I am interested in hearing from other people who have taken their bicycles on an airplane. How have you managed it? We are older people, and I am worried about hauling a bike plus a large backpack through the airport. How much does the airline charge? Do you have a special suitcase for it? How do you get from the airport to your hotel? Are taxi drivers willing to put bikes in the trunk of a taxi? I am particularly interested in hearing from people who have traveled with a folding bicycle such as a Dahon.
We have found that renting bikes abroad is not always easy. It can be expensive, and it is sometimes hard to find a bike that fits me; I am short. Also rental bikes often are just not very good bikes. They have not been maintained as well as they should be, and sometimes the rental people are indifferent about a person’s concerns.
Today we did a ride of between 10 and 11 miles starting at Sutter Gate Park in Pleasanton, where we parked the car on a suburban street. This part of the ride was very pretty with the first segment of the path on a neighborhood trail.
Then we got on a temporary section of Iron Horse trail, which also made for a pleasant ride. These are flat trails away from traffic, and though one must cross some busy streets, the streets all have signals.
We followed this trail until we crossed Stanley Blvd. and turned left on to the trail that runs along Stanley Blvd. to Livermore. This path is separate from traffic, but the surface is rough in spots, and the scenery is less than appealing. However, it is flat, and one can pedal along at a steady pace. And it was free from dog walkers, strollers, and tricycles. We only saw other cyclists. The Stanley Blvd. part of this ride is one that we will probably not do again, but the Livermore-Pleasanton area is a pretty one with lots of bicycling possibilities. And the Stanley Blvd. path does hook into the Isabel Ave. path in Livermore, which in turn leads in one direction to the lovely Arroyo Mocho Trail and in the other direction to Sycamore Grove Park.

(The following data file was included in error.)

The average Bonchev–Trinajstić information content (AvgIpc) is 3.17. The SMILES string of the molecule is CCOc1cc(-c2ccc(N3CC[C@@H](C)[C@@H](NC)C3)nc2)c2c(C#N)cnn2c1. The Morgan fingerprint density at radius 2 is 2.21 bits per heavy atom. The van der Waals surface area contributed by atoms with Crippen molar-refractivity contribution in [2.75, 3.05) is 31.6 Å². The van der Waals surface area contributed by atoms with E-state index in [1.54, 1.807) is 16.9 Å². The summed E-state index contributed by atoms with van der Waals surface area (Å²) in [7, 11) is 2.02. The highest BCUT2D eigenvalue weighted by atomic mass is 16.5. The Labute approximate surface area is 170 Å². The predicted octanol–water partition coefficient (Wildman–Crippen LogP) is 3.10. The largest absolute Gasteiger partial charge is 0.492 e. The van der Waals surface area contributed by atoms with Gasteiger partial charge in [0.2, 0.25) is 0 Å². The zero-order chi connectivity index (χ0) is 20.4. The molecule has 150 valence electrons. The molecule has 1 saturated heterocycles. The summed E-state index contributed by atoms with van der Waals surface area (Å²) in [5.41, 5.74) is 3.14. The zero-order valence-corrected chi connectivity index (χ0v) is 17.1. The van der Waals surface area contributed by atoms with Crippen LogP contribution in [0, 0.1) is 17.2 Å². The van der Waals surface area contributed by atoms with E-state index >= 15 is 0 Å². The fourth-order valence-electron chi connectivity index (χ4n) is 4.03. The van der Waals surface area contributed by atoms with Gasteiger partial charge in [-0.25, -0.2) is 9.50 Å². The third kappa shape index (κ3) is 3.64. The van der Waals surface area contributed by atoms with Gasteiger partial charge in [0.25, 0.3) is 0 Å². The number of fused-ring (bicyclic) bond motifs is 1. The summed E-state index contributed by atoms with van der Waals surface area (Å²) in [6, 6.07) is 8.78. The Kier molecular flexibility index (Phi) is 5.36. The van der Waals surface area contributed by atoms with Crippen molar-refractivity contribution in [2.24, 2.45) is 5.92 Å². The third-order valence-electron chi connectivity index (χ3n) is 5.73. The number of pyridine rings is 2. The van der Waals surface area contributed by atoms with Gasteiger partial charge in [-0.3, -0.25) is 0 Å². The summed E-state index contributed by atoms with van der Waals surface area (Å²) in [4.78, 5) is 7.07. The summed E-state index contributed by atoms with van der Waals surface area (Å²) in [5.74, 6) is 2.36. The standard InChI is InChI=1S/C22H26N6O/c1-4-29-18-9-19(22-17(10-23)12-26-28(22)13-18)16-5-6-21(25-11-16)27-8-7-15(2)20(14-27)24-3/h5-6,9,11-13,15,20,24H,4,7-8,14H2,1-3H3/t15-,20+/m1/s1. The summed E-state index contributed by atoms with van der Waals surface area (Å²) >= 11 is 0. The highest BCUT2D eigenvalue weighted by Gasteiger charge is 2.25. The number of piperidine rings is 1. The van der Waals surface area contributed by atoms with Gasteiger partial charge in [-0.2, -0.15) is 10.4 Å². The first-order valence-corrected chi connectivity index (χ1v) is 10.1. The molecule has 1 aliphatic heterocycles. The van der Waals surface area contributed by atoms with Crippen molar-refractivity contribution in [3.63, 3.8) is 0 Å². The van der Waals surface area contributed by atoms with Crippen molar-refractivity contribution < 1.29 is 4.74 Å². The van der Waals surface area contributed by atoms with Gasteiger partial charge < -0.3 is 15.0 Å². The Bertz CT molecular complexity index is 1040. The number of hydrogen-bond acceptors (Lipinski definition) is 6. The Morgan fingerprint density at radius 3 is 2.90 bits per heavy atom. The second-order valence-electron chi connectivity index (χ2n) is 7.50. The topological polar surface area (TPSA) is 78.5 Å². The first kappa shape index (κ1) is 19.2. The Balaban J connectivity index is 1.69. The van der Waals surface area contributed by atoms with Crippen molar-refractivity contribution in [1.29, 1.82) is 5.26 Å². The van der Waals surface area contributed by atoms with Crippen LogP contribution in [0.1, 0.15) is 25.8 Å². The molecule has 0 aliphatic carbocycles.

After our ride, we drove into downtown Pleasanton and lunched at the Blue Agave Mexican restaurant. The weather was mild enough to eat outside and to watch the passing scene. Pleasanton now has a display of some interesting artwork: figures of people, some of which are quite lifelike.
My husband and I rode the trail today from downtown Walnut Creek to Alamo. After all the rain that we have had it was nice to have a sunny sky although the temperature was not terribly warm. The wisteria is blooming in many yards along the trail, and the trees are leafing out making a show of many shades of green. As we rode back to Walnut Creek, we were treated to the sight of a man leading a pretty pony and another man on horseback accompanying him. One always popular attraction on this stretch of the path is the horse pasture located close to Hillgrade Ave., where people love to watch the horses and offer them treats, perhaps not something favored by the horses’ owners.This trip is about ten easy miles with an option of stopping at Yellow Wood in Alamo, an attractive coffee shop with a good choice of many types of sandwiches and other snacks.